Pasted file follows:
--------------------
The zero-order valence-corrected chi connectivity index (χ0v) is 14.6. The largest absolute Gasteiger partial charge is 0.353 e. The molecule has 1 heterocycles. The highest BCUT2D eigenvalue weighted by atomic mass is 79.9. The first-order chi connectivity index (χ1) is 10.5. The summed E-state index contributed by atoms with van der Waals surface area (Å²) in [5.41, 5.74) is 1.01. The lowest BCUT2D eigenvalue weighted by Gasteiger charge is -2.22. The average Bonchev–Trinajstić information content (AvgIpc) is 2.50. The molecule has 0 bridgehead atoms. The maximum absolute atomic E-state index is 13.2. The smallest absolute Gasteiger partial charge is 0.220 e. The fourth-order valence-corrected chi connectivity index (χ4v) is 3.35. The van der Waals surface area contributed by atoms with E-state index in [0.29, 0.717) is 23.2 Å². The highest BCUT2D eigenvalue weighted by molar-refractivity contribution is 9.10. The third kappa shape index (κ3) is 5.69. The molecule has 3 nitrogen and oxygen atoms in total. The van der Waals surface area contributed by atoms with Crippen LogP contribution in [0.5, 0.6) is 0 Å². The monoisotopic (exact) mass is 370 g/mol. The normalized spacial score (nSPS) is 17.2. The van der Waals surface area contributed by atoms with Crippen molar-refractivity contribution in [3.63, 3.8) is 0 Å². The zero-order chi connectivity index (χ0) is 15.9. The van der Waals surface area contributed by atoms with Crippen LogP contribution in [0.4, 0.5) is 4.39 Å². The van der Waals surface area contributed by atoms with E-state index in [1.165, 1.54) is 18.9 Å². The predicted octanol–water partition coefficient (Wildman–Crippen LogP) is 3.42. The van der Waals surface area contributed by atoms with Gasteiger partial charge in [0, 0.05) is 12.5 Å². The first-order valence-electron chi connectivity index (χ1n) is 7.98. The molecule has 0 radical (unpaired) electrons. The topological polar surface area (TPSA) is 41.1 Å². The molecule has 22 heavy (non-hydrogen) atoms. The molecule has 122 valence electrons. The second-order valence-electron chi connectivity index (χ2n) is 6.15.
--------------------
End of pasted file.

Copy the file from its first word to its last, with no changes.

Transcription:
The zero-order valence-corrected chi connectivity index (χ0v) is 14.6. The largest absolute Gasteiger partial charge is 0.353 e. The molecule has 1 heterocycles. The highest BCUT2D eigenvalue weighted by atomic mass is 79.9. The first-order chi connectivity index (χ1) is 10.5. The summed E-state index contributed by atoms with van der Waals surface area (Å²) in [5.41, 5.74) is 1.01. The lowest BCUT2D eigenvalue weighted by Gasteiger charge is -2.22. The average Bonchev–Trinajstić information content (AvgIpc) is 2.50. The molecule has 0 bridgehead atoms. The maximum absolute atomic E-state index is 13.2. The smallest absolute Gasteiger partial charge is 0.220 e. The fourth-order valence-corrected chi connectivity index (χ4v) is 3.35. The van der Waals surface area contributed by atoms with E-state index in [0.29, 0.717) is 23.2 Å². The highest BCUT2D eigenvalue weighted by molar-refractivity contribution is 9.10. The third kappa shape index (κ3) is 5.69. The molecule has 3 nitrogen and oxygen atoms in total. The van der Waals surface area contributed by atoms with Crippen LogP contribution in [0.5, 0.6) is 0 Å². The monoisotopic (exact) mass is 370 g/mol. The normalized spacial score (nSPS) is 17.2. The van der Waals surface area contributed by atoms with Crippen molar-refractivity contribution in [3.63, 3.8) is 0 Å². The zero-order chi connectivity index (χ0) is 15.9. The van der Waals surface area contributed by atoms with Crippen LogP contribution in [0.4, 0.5) is 4.39 Å². The van der Waals surface area contributed by atoms with E-state index in [1.165, 1.54) is 18.9 Å². The predicted octanol–water partition coefficient (Wildman–Crippen LogP) is 3.42. The van der Waals surface area contributed by atoms with Gasteiger partial charge in [0, 0.05) is 12.5 Å². The first-order valence-electron chi connectivity index (χ1n) is 7.98. The molecule has 0 radical (unpaired) electrons. The topological polar surface area (TPSA) is 41.1 Å². The molecule has 22 heavy (non-hydrogen) atoms. The molecule has 122 valence electrons. The second-order valence-electron chi connectivity index (χ2n) is 6.15.